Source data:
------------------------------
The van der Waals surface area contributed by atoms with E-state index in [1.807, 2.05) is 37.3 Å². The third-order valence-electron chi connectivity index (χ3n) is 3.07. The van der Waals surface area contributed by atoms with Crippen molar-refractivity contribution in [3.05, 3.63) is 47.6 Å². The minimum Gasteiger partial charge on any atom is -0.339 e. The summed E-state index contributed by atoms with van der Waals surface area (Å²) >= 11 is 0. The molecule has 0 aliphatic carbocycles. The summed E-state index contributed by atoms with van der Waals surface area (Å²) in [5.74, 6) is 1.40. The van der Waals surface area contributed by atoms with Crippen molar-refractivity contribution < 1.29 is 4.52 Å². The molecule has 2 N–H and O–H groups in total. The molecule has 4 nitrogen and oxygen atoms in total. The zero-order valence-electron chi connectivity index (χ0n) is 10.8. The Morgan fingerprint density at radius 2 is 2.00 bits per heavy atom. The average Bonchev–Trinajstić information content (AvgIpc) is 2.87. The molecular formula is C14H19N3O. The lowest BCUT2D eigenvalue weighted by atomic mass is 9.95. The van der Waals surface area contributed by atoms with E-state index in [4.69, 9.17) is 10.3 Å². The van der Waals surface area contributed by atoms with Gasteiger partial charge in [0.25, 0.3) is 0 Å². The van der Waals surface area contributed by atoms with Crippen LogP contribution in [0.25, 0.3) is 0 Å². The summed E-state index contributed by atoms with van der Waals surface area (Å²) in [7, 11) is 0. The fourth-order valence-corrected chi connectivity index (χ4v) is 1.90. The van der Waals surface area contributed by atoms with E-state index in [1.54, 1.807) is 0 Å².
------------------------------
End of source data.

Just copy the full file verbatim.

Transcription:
The van der Waals surface area contributed by atoms with E-state index in [1.807, 2.05) is 37.3 Å². The third-order valence-electron chi connectivity index (χ3n) is 3.07. The van der Waals surface area contributed by atoms with Crippen molar-refractivity contribution in [3.05, 3.63) is 47.6 Å². The minimum Gasteiger partial charge on any atom is -0.339 e. The summed E-state index contributed by atoms with van der Waals surface area (Å²) >= 11 is 0. The molecule has 0 aliphatic carbocycles. The summed E-state index contributed by atoms with van der Waals surface area (Å²) in [5.74, 6) is 1.40. The van der Waals surface area contributed by atoms with Crippen molar-refractivity contribution < 1.29 is 4.52 Å². The molecule has 2 N–H and O–H groups in total. The molecule has 4 nitrogen and oxygen atoms in total. The zero-order valence-electron chi connectivity index (χ0n) is 10.8. The Morgan fingerprint density at radius 2 is 2.00 bits per heavy atom. The average Bonchev–Trinajstić information content (AvgIpc) is 2.87. The molecular formula is C14H19N3O. The lowest BCUT2D eigenvalue weighted by atomic mass is 9.95. The van der Waals surface area contributed by atoms with E-state index in [4.69, 9.17) is 10.3 Å². The van der Waals surface area contributed by atoms with Gasteiger partial charge in [0.25, 0.3) is 0 Å². The van der Waals surface area contributed by atoms with Crippen LogP contribution in [0.25, 0.3) is 0 Å². The summed E-state index contributed by atoms with van der Waals surface area (Å²) in [7, 11) is 0. The fourth-order valence-corrected chi connectivity index (χ4v) is 1.90. The van der Waals surface area contributed by atoms with E-state index in [1.54, 1.807) is 0 Å².